Go on to explore the importance of Jaggers in the novel as a whole to the development of themes, character and plot, focussing on mannerisms, speech rhythms, his role as a lawyer and the crime theme. Dickens opens this paragraph by using proper nouns to give a sense of place. Jaggers 'conducts' Pip, again suggesting his control. Like Jaggers' office, the house is grand, but uncared for, this is a very similar image to that of Satis House. The gothic elements of Satis House appear here too, with adjectives such as 'gloomy' and 'dark'.
The 'little used' hallway suggests a link to Miss Havisham only using a few of the rooms in Satis house. Jaggers tells his guests that 'he held a whole house, but rarely used more of it than we saw' and this is mirrored by Miss Havisham only being seen in a couple of rooms, only leaving them to eat, in the middle of the night, when no-one can see her. The little used hall also suggests that Jaggers doesn't have company often – Miss Havisham does not either, but she is a recluse, Jaggers just does not particularly like company, he does not have friends, just associates, again, showing his lack of emotion.
The description is very methodical, suggesting the order of this house, and again, a lack of emotion, Pip makes no comment in this passage whether he actually likes the place, and certainly, no pleasant or positive lexis are used. Dickens draws in the theme of crime here, when Pip imagines the garlands Jaggers stands in front of, as nooses. Similar to Miss Havisham, Jaggers has this large house, a sign of wealth, but uses very little of it. He can afford silver, but he does not use any, and serves the food himself, even though he could have servants do it, like Miss Havisham can afford to live in luxury, she chooses to live in squalor.
Additionally, by serving the food himself, he is keeping control of his guests, and the food. This extract contrasts greatly with that of Wemmick's home. There is no direct speech, only reported here, whereas Wemmick chatted gleefully all the way to Walworth and throughout Pip's visit, here, it is suggested that Jaggers says practically nothing – he is a man who talks out of necessity, not for the sake of conversation. Also, whereas Wemmick had nothing to do with work in his home, not even talk about it, Jaggers house is just an extension of his office, with criminal law books, as if reading these were his only pleasure and entertainment.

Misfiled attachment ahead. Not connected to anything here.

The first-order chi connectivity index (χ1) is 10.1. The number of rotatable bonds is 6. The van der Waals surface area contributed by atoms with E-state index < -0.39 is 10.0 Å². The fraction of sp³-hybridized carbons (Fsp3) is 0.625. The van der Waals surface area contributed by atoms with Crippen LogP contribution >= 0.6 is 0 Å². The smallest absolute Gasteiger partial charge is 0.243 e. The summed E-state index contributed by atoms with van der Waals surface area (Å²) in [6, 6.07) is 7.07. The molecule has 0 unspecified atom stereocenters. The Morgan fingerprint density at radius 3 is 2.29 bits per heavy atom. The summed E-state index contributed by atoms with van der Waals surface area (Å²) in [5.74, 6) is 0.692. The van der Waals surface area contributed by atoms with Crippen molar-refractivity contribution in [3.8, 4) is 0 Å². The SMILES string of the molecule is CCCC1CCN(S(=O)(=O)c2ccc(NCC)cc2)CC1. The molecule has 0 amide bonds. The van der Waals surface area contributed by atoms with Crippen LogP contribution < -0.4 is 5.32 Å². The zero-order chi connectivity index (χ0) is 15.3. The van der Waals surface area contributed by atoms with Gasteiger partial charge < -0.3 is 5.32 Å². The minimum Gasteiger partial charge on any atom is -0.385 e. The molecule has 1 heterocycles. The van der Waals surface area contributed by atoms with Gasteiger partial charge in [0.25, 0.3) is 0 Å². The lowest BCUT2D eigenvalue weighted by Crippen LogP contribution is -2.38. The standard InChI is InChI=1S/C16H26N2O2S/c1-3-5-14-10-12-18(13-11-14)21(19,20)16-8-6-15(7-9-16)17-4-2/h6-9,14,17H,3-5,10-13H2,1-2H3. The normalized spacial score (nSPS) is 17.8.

Whilst Wemmick's home has been carefully painted and designed to look like a castle, Jaggers' house has 'nothing merely ornamental to be seen'. The similarities between Jaggers' office and his house are obvious. This highlights the contrast between Wemmick and him, where Wemmick has a marked division between work and home, Jaggers' house is just an extension of his office, complete with the crime and grime lexical sets and the gothic elements seen in both. The topography here, The visit to Walworth, and the in the next chapter, the visit to Jaggers' house, is deliberate to highlight such contrasts.
Everything about Jaggers house is practical. His furniture is there to be used, like his watch-chain, not to be displayed. Jaggers has no ornamental possessions, all have a purpose, nothing unnecessary, and this gives a very unhomely image, everybody has useless but pretty knick-knacks except for Jaggers. When Jaggers does speak, again even his words exclude anything unnecessary. His lexis is precise, planned, without hesitation, and straight to the point. Without the utterances of uncertainty that other characters, such as Joe use, Jaggers shows an absolute control and self-discipline over his speech.
Dickens creates this very professional character as a lawyer through and through. Jaggers' power over speech, and the strength with which he conveys his speech can be easily imagined to be used in a courtroom. For instance, in The Three Jolly Bargemen he talks to Mr. Wopsle but interrogates him like a criminal in the doc, and because Mr. Wopsle hesitates, Jaggers is able to humiliate and bully Wopsle. The extract is very typical of Jaggers, and involves everything we expect from him. Without seeing Jaggers directly, his idiosyncrasies are excluded.
However, as with all of Dickens characters, his surroundings, in the home, office, and to a certain extent, London, reflect the man himself. For example, he has a huge house, but uses very little of it, this mirrors his physical size – 'great hand', 'large head' etcetera and therefore his non-physical power over people. In the same way, the darkness of his 'property' mirrors his own physical attributes such as his dark bushy eyebrows, dark complexion and deep eyes. Jaggers is more of a symbolic character than a functional character.
He himself represents law, lawyers, justice and crime. He is Dickens showing his opinions of this part of society – bullying, dark, cold, but powerful. Therefore, Jaggers has a very consistent character, and all his attributes are shown throughout the novel, unchanging – such as his professionalism – and repetitive – such as his physical features, his constant control and dominance and his obsessive hand washing, a psychological mechanism to keep the criminal taint from corrupting him.
He is also a static character. Whereas many of the characters move, or change – for example, Mrs Joe and Miss Havisham die, the children of the novel grow up, marry and so on – Jaggers stays exactly the same. The events of the novel pass him as any other case does. This suggests again, he has no emotional attachment to anything or anybody.